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Trials of a Nigerian daughter

August 20, 2008
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I found this picture on Google which pretty much sums up the cupboard of a Nigerian cook (in this case the ingredients for moin moin or bean cake). A few items are missing though, such as Maggi and curry powder but it’s close!

The thing about us Nigerian daughters, is that we know at any point we will be called upon to come and cook. I say cook loosely, what I mean is what is commonly refered to in western society as catering. Unpaid and with little thanks we will be asked to produce one or two national delicacies for a ‘small’ gathering of up to 50 people. We have grown up with this expectation; we were in the kitchen with our mothers developing our catering skills from the age of 7 or 8 when our job would be to cut the onions or open the tins of tomato.

Well I am no longer the child helper, these days I am called upon to produce my own dishes and I always relish it. Most people who know me know I love cooking, and doing my best to reproduce Nigerian cooking is a hobby of mine. I rarely have the time for my favourite dishes which take days and patience to produce, but I will jump at the chance to produce things like jollof rice, fried rice, spinach, gizard, egussi and yam porridge.

So when my Aunt had a beautiful bouncing boy, I knew that on the 8th day I would be called on to help cook for his naming ceremony. So I rolled up my sleeves and on the appointed day I dug out my mother’s biggest pot (which needs two burners on the cooker) and hoped that I could scale up my fried rice for 4 to fried rice for plenty! I also tried out my aunt’s recepie for gizzard and plantain in tomato sauce which came out quite well if I say so myself!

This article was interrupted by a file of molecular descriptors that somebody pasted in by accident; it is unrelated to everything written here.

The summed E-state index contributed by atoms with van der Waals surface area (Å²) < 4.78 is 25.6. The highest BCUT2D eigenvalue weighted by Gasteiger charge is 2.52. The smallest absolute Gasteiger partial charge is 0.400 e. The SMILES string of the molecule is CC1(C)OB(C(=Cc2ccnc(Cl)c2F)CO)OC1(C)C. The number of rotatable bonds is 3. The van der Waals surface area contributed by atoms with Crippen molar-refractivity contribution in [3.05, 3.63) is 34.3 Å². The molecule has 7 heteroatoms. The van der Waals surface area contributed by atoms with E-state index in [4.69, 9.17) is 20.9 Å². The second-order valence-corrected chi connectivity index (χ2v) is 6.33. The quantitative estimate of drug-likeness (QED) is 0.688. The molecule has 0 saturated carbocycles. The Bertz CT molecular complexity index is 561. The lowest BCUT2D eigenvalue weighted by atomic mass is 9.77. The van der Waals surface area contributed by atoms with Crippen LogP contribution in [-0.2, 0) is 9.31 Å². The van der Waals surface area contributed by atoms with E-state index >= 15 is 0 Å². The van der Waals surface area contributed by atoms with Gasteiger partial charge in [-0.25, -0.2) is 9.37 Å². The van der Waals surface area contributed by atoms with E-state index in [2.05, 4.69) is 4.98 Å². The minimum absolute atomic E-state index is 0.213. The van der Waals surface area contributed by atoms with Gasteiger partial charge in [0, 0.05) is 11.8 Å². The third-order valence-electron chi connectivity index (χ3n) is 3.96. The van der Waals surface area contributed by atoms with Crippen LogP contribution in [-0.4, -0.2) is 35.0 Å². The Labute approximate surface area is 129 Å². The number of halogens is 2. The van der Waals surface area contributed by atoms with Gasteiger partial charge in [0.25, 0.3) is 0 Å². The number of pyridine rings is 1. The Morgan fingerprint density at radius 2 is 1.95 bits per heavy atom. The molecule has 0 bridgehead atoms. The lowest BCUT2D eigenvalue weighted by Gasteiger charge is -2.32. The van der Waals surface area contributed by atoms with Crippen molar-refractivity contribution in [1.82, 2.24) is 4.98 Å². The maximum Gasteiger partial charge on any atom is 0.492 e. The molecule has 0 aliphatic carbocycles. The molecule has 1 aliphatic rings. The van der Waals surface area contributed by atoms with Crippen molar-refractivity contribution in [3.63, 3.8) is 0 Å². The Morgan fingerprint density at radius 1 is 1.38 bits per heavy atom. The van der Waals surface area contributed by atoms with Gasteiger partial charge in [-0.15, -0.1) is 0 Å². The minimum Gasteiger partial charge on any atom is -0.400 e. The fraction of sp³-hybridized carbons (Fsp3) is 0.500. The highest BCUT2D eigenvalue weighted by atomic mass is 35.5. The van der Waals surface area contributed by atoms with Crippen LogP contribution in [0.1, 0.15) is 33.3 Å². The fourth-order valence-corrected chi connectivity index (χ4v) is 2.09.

What always amazes me however, is the audacity of the Nigerian guest who feels that it is their right to attend any function and be treated like royalty. I was very near to going ‘south-london’ on one particulear aunty (sure as hell was no relation of mine) whilst serving the food at the naming ceremony. My sister and I had set up a very organised production line to make sure everyone got appropriate amounts of food (not wasteful amounts) when this so called aunty pushed in and insisted that someone had hidden some fried rice and that we were being stingy with the portions. She also ignored the paper plates and went for proper plates claiming she needed to serve some ‘special’ guests…she was nowhere to be seen when time came to wash up!

This is the curse of the Nigerian daughter at such functions; having to deal with these women who make it their business to get the most rice and meat, who are highly likely to find a piece of tupperware and take some ‘takeaway’ before the majority of guests have been served, who happily hoard bottles of Malta Guiness under their chairs and are often seen complaining that they didn’t get something from someone who should have known better. All this while doing their best to be the perpetual guest and never the helpful daughter.

Still, I live on. The food was a success, everyone got fed apart from the uncle who asked for pounded yam….sorry love, these daughters were brought up in England….we don’t pound anything! My nephew was named; welcome to the world Samuel Adeolu Ifeoluwa Afolabi Johnson-Oreoluwa (trust me I’ve even forgoten some of his names!) and I live to cater for another day having beat my pb (olympic terminology there đŸ˜‰ in terms of servings per pot!

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